3

Wood

Wood crochet hooks come in more ornate designs with thicker, curved handles, making them popular among established crochet enthusiasts. While they’re beautifully created, they can be unwieldy for newer crafters and hard to find in every size. 

4

Bamboo

Bamboo crochet hooks are a greener, more sustainable choice than some traditional alternatives, and they come with some great benefits. They’re lightweight and nimble enough to provide the same ease of use as aluminum and plastic hooks. At the same time, bamboo has more natural texture than many crochet hook materials, which prevents stitches from sliding around on the shaft. 

5

Steel

Steel crochet hooks are much tinier than other crochet tools, and they’re used for delicate lace and thread work. They’re super smooth and require an experienced hand, but can achieve a much more detailed stitch and fabric.

5 Types of Crochet Hooks: Styles

Types of Crochet Hooks

6

Light Up

Meet the high-tech hook of the crochet world. 

Light up crochet hooks have built-in lights that illuminate the hook and throat while you work. If you want to crochet at night, while watching TV, or without your glasses, then light up crochet hooks might be the perfect choice for you. They’re also lifesavers when you’re traveling or on the road. 

7

Knook

Unsurprisingly, knook crochet hooks are used in knooking, which is a specific kind of crocheting that combines knitting with traditional crochet stitches. Knook hooks have a crochet point on one end and a small hole on the other end, which is used to thread a cord through. The result of knooking is a versatile woven fabric that looks more knitted than crocheted.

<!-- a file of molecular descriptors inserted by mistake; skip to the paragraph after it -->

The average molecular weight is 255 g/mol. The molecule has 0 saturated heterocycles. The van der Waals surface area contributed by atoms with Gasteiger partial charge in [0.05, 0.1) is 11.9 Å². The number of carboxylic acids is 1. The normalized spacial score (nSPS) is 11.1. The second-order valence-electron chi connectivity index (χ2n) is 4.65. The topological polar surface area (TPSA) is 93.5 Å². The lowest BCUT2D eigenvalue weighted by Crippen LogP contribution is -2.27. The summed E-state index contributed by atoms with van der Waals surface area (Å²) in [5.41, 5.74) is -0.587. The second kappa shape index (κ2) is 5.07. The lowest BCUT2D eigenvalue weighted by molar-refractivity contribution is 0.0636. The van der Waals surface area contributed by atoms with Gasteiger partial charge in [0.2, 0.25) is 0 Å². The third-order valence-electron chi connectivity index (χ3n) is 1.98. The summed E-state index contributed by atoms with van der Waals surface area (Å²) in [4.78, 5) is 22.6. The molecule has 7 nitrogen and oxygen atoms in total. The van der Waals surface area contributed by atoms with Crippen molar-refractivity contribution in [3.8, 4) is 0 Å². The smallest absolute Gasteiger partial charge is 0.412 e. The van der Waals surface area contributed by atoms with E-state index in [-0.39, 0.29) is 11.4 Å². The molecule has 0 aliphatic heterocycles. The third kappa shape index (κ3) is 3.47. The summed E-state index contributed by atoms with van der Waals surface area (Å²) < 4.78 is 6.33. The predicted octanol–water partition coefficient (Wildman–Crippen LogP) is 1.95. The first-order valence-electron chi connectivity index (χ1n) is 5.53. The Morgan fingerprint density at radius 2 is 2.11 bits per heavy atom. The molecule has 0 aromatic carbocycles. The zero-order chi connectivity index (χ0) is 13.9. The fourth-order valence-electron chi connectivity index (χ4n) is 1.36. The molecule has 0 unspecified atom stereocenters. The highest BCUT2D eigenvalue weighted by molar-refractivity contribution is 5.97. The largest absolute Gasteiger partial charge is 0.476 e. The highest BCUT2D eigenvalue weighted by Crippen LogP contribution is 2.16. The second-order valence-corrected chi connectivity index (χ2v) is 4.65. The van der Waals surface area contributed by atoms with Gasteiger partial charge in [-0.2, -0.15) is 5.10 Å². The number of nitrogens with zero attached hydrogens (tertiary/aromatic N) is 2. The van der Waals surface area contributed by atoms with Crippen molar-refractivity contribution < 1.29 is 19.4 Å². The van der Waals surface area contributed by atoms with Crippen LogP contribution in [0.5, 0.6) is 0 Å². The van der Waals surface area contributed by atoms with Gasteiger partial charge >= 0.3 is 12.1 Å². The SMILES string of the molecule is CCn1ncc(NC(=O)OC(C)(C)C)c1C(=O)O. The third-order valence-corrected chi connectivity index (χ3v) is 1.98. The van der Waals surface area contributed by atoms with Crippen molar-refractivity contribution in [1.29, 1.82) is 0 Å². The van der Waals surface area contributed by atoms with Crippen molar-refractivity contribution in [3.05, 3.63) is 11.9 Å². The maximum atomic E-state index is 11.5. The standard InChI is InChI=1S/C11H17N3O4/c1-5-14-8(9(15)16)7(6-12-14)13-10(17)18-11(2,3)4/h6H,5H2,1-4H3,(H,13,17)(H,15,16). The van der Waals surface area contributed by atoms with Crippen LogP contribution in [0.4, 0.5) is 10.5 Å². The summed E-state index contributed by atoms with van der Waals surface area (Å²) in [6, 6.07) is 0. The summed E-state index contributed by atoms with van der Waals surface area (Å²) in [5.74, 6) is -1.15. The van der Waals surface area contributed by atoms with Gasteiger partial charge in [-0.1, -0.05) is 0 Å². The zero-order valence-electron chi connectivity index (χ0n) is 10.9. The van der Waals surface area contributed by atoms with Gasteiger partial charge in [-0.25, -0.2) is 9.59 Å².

8

Tunisian

Much like knook crochet hooks, Tunisian crochet hooks are a specific type of tool used in a specific type of crocheting called (unsurprisingly) Tunisian crocheting. These crochet hooks have elongated hooks with stoppers at the end of the shaft that makes crocheting afghans and blankets a breeze. In fact, you’ll often hear Tunisian crochet referred to as Afghan crochet for this reason. 

9

Ergonomic

Ergonomic crochet hooks come in a variety of styles and materials. They’re helpful for anyone with arthritis, joint pain, and for a technique of crocheting that involves more finger movement than wrist action. You can also make other types of crochet hooks more ergonomic by adding clay polymer handles to the shaft. Handles aren’t expensive, and they’re an easy way to make a set of crochet hooks you already love more comfortable to use. 

10

Broomstick Lace

Broomstick lace crocheting is a style of stitch that involves using a dowel, broomstick needle, or knitting needle in addition to a standard crochet hook. While you can use any crochet hook for this, you’ll need to purchase a secondary tool if you feel like taking on the broomstick lace challenge. It might be worth your while — broomstick lace has a beautiful decorative pattern to it.